Sunday success for PC, SCH crews

Sports April 2, 2012 0 Comments

by Tom Utescher

Members of an SCH JV quad strain towards victory last Sunday. From left are Jordan Wang, Graham Ervin, James Meadows, and Peter Anthony. (Photo by Tom Utescher)

In the third Manny Flick regatta last Sunday on the Schuylkill, Penn Charter and Springside Chestnut Hill Academy each collected victories in both boys’ and girls’ competition.

SCH senior Jen Sager won for the second straight week in her varsity single, clocking in at six minutes, 34.40 seconds. With a slower time than the previous week she did not enjoy the same huge margin of victory as in the second “Flick,” but she still had a 12-second cushion at the finish. She was pushed a bit by a home-schooled independent rower from northern New Jersey (the runner-up), while the closest area competitor was a Conestoga sculler who was timed in 7:12.14.

Racing lane one closest to the riverbank (not the smoothest water on the course), the SCH boys in the JV quad “A” boat won their flight in 5:33.75, a dozen seconds ahead of the second-place crew from New Jersey’s Montclair High. The winners were (stroke to bow) Peter Anthony, James Meadows, Graham Ervin, and Jordan Wang, while in the same race the SCH “B” craft containing Jaime MacEachern, Dylan Brush, Larry Wargo, and Will Elliott placed third in 5:52.35.

Just behind SCH’s “B” boat was fourth-place Penn Charter, which had Erich Riedlmeier, Frank Doyle, Jack Delaney, and Jim Paolini cross the line in 6:04.56. The other flight in this category moved at a faster pace, and featured SCH and PC’s Inter-Ac League rivals, Malvern and Haverford.

At the start of the boys’ racing, SCH had three first-year rowers racing in the second flight of the novice single. Sophomore Andrea Dragani won in 7:29.10 and freshman Jimmy Klauder was second in 7:36.13. Another Blue Devils freshman turned the event into a sort of biathlon, starting out rowing and then switching to swimming once his boat flipped. He was quickly fished out of the drink by race referees.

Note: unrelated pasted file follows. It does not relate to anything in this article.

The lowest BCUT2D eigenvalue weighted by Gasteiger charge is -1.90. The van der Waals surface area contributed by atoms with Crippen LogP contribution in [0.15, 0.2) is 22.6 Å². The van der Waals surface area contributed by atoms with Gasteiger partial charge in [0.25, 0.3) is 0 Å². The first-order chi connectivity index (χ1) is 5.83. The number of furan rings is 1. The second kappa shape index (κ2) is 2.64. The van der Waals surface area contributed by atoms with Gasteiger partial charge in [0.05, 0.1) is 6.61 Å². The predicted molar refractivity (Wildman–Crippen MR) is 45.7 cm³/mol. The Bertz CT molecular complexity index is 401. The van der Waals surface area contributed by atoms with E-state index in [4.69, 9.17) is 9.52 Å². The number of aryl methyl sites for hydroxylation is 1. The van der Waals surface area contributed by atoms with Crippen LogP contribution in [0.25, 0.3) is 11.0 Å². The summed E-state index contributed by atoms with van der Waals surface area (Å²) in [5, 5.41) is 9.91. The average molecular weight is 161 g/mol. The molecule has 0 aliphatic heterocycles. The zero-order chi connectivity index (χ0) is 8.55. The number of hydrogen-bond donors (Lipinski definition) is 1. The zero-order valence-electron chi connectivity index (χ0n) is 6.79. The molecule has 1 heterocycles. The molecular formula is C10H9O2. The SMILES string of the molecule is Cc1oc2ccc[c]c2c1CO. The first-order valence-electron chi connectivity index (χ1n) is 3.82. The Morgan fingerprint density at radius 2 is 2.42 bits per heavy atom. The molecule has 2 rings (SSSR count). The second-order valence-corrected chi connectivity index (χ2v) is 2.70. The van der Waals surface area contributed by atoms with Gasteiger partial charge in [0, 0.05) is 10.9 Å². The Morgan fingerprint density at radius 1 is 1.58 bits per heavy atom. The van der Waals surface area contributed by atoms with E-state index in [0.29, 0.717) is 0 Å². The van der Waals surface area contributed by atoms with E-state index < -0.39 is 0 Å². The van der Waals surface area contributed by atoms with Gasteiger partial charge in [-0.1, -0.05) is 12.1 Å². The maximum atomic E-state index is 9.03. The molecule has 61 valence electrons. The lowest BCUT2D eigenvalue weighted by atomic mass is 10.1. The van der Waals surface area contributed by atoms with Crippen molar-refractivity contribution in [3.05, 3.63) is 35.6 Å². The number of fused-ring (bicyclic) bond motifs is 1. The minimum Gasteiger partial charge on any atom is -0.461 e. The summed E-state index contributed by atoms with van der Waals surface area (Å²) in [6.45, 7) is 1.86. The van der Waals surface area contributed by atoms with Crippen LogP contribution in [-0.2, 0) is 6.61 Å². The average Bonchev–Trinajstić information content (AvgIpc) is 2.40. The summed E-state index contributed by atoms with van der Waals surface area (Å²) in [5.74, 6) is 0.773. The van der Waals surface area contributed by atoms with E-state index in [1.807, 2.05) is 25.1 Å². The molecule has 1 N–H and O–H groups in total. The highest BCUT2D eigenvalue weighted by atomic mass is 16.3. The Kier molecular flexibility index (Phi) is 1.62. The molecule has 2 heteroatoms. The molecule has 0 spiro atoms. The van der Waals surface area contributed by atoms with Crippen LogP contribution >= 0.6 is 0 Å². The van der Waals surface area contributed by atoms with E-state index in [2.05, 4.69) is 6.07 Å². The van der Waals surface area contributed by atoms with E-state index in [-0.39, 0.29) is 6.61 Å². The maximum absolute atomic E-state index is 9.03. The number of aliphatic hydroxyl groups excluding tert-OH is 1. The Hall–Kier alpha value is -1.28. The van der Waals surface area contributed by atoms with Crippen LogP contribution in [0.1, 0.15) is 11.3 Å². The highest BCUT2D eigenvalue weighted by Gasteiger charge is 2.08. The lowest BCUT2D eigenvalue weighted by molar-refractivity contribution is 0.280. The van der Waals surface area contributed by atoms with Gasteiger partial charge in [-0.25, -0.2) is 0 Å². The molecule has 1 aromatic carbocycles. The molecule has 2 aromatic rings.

Other first-time rowers for the Devils were the members of a novice quad; James Schweitzer, Tommy Sivick, Joe Torsella, and Matt Miller. They finished third in their flight in 6:49.52.

SCH sent out a pair of girls’ novice quads, which finished second and third behind Conestoga High. The Lions “A” boat (Henney Hambrose, Emily Zuckerman, Breon West, Elizabeth McClafferty) finished in 6:27.29 and SCH “B” (Camora Love-Mitchell, Courtney McElwee, Lauren Stokes, Devon McAllister) was not far behind in 6:30.67.

The Lions received second-place showings from both their JV quad (Anna Rose Bedrosian, Maddie Canning, Chelsea Richardson, Mia Gold), which came down in 6:14.44, and the varsity quad (Katie Blake, Alana Noble, Sanna Johnson, Anna Valciukas), which was timed in 5:57.01.

Penn Charter celebrated winning performances from both its boys’ and girls’ JV doubles, each staffed by juniors. Hill resident Maria Georgiou and longtime crew companion Heidi Zisselman won their flight in 6:24.40, which turned out to be the third best time overall in a field of 16. First in their flight of the boys’ event and fourth in overall time were the Quakers’ Spencer Grant and Kevin Kelly, who clocked in at 5:48.97. The PC duo won by 11 seconds and the best overall time in their class was only four seconds faster.

A second girls’ JV double for Penn Charter (with Tara Malone and Norwood Fontbonne grad Katie O’Malley) was in a slower flight and finished second in 6:34.93.

First-year rowers for Penn Charter appeared in a girls’ novice double (Sabrina Pogrebivsky and Rachel Gordon) and a boys’ novice quad (Chad Coursen, Ethan Ashley, Ethan Grugan, Aidan Porges). The female duo finished third, and the boys’ quad came in second in its flight, just ahead of Springside Chestnut Hill.

For SCH’s successful Sager, rowing in a single has taken some adjustments. The Lions’ senior, who will attend Trinity College, was a 2011 Stotesbury Cup gold medalist in the senior quad.

“It’s been a totally different experience; training in the single has been really weird,” she said. “It takes a lot of self-motivation. In the quad, you were in it with a group of girls and you didn’t want to let your teammates down.

“When I was in the quad,” she continued, “I had a higher [stroke] rating, and now I’ve slowed down a bit in terms of slide control – I use the power in my legs more. I’ve always been a rower who has pushed myself pretty hard, and I’ve been rowing pieces with our other [larger] boats in practice. I’m a little fatigued right now, so the week off [this Sunday being Easter] is coming at the right time.”

She knows the races will grow harder as more out-of-town entrants turn up later in the season.

“That’s why in these early races I didn’t just want to win it, I wanted to kill it,” she said. “When you get to Stotesbury you’ll see those really good Canadian singles come down. It’ll be scary, but I want to take on the top competition.”

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